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Wastewater tests for COVID launching in bid to spot outbreaks early

A pioneering surveillance program is already proving its worth in finding virus fragments – and alerting authorities to potential cases.

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Wastewater tests for COVID launching in bid to spot outbreaks early

Doug Hendrie 10/09/2020 12:55:40 PM

Wastewater testing should give authorities the ability to notice hotspots early and bring in public health measures accordingly.

Every week, workers are taking samples of wastewater in sewage treatment plants and pumping stations around Australia. These vials will be analysed for traces of the coronavirus that causes COVID-19.

The ultimate goal of the Water Research Australia project ColoSSoS – Collaboration on Sewage Surveillance of SARS-COV-2 – is to accurately detect the presence of the virus in sewage and, ideally, to provide early warning well before people notice symptoms and come in for testing.

People start shedding the virus as early as two days after becoming infected.

For the cost of around $500 per sample, wastewater testing should give authorities the ability to notice hotspots early and bring in public health measures accordingly.

Wastewater testing is most useful when the virus is present at low levels and not self-evident from clinical testing in those same areas, holding out the promise of new ways of keeping the virus as low as possible, in conjunction with tracing, testing and other surveillance methods.

The tests have now been shown to detect the virus even at very low levels; but to help better inform decision-makers, the results gathered to date need to be analysed so the methods can be calibrated in areas of high, medium, low and zero COVID presence.

Victorian Health Minister Jenny Mikakos said in a statement that wastewater testing ‘may be able to give us early warning that coronavirus is in a community and the head start we need for early detection and preventive action’.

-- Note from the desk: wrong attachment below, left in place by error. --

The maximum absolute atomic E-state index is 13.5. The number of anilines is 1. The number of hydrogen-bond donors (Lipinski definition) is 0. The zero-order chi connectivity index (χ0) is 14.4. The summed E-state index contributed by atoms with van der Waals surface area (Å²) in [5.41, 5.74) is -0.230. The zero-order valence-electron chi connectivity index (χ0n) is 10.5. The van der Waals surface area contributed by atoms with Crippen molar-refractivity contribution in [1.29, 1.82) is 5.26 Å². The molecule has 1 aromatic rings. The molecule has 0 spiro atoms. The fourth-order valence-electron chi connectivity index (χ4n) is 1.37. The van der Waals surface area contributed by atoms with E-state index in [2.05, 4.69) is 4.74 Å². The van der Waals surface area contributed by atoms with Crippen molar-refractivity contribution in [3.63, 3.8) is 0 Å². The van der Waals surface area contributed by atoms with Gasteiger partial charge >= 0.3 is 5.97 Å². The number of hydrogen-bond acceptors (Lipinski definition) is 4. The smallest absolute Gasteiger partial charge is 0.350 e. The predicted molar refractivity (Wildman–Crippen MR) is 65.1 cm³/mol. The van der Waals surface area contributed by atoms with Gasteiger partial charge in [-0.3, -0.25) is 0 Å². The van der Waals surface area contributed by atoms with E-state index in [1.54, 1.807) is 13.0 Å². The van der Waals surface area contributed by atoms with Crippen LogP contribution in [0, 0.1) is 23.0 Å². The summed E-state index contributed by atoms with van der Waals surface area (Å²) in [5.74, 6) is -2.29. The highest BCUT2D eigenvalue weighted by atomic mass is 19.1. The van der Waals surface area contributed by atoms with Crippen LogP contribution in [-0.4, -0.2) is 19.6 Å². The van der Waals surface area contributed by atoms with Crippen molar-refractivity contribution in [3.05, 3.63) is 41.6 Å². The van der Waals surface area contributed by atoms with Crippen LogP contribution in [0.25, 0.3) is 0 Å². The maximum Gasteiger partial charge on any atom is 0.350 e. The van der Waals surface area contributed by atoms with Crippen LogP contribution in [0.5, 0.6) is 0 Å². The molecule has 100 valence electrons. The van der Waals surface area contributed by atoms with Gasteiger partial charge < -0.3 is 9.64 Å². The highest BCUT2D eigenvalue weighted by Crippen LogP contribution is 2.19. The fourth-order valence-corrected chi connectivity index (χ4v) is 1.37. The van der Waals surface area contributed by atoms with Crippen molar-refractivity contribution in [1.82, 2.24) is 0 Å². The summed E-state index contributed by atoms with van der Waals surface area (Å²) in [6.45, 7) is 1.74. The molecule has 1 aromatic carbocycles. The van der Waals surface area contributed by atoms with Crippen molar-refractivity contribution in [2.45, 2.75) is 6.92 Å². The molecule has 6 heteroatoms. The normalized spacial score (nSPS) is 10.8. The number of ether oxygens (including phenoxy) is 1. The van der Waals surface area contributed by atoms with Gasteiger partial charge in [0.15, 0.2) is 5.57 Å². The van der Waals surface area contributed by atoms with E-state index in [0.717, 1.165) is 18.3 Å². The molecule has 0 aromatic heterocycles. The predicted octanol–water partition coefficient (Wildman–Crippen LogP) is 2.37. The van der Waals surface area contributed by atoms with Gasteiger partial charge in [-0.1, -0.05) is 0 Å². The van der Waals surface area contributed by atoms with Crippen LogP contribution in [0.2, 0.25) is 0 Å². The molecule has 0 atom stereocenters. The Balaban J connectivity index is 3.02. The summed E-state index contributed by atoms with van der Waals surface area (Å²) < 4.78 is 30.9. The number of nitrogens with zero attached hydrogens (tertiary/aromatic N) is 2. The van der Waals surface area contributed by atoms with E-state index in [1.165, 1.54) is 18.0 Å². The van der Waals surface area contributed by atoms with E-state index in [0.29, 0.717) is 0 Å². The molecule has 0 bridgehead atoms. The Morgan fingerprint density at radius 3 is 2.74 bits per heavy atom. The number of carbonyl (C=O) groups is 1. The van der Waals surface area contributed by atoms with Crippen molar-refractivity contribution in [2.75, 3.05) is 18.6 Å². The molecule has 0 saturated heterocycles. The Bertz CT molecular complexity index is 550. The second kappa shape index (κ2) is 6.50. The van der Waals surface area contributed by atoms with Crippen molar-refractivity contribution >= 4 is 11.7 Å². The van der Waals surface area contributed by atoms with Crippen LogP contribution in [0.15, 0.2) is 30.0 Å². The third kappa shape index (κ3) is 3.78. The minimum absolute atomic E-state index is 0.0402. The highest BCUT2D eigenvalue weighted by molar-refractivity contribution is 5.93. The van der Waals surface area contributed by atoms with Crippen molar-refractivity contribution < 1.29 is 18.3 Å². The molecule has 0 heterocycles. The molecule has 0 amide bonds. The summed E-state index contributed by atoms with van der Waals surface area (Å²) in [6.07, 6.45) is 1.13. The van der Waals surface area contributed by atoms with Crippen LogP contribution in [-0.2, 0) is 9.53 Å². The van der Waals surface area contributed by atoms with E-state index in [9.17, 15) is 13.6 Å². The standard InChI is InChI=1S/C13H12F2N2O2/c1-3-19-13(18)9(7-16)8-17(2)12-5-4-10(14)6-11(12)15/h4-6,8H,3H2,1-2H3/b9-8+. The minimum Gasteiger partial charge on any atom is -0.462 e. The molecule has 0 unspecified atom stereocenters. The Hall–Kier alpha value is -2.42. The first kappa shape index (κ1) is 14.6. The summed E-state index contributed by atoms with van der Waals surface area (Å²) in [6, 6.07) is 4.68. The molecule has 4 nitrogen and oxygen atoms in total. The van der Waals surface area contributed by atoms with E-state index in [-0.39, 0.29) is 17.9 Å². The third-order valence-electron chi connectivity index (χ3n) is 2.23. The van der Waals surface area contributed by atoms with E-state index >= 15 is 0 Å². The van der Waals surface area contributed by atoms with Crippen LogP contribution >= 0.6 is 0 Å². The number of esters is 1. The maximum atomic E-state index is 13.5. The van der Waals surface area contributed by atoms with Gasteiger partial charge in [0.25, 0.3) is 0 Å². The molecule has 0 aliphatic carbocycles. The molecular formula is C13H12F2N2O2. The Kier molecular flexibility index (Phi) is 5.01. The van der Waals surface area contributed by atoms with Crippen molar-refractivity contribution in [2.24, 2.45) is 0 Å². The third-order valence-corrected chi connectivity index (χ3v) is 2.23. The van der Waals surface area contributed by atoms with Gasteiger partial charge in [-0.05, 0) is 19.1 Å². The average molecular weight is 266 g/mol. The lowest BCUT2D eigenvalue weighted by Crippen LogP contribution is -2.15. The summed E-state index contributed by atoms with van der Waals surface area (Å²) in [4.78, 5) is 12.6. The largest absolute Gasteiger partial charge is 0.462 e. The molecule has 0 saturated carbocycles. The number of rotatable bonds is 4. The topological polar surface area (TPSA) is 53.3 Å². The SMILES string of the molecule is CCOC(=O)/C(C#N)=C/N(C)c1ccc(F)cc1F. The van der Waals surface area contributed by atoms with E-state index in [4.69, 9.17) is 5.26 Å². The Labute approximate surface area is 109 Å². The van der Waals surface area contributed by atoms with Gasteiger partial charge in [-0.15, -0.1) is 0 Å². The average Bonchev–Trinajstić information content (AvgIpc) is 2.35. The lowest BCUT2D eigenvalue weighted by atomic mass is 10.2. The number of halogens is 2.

Early testing has found traces of the virus in wastewater in regional towns like Apollo Bay in Victoria, Airlie Beach in Queensland and Perisher ski resort in NSW.

The project is most advanced in Victoria, with up to 300 samples a week tested from 25 sites across Victoria. South Australia has also found evidence of the virus in its testing through the project. Other states where the coronavirus is currently present such as New South Wales are at a pilot stage.

Queensland, however, has launched its own pilot standalone program with the University of Queensland and the CSIRO.

Project manager and microbiologist Dr Dan Deere told newsGP the test is proven to work, with thousands of samples now taken in Australia and data analysis and interpretation under way. There are similar programs occurring globally.

‘Sewage testing is very efficient; if you have one infected person shedding the virus amongst thousands, the test should be able to pick that up in one sample,’ he said.

‘You would primarily use it when there are low case numbers or no cases.

‘Our goal is to provide data to COVID-control taskforces at a state level and share the data nationally. It will be used as extra evidence to sit alongside swab testing, antibody testing, data from genotyping to find out if cases are linked, and contact tracing,’ he said.

The test could also give regional towns – where sewage goes through a single treatment plant – the ability to show the virus was not currently present above levels of detection. In major cities, testing has to be done both at large sewage treatment plants as well as suburb-level pumping stations, in order to get more granular detail.

But before it can start feeding usable data into state and federal COVID-control taskforces, the test has to be validated for sensitivity (how often a test correctly finds a result is positive) and specificity (how often a test correctly comes back negative for…

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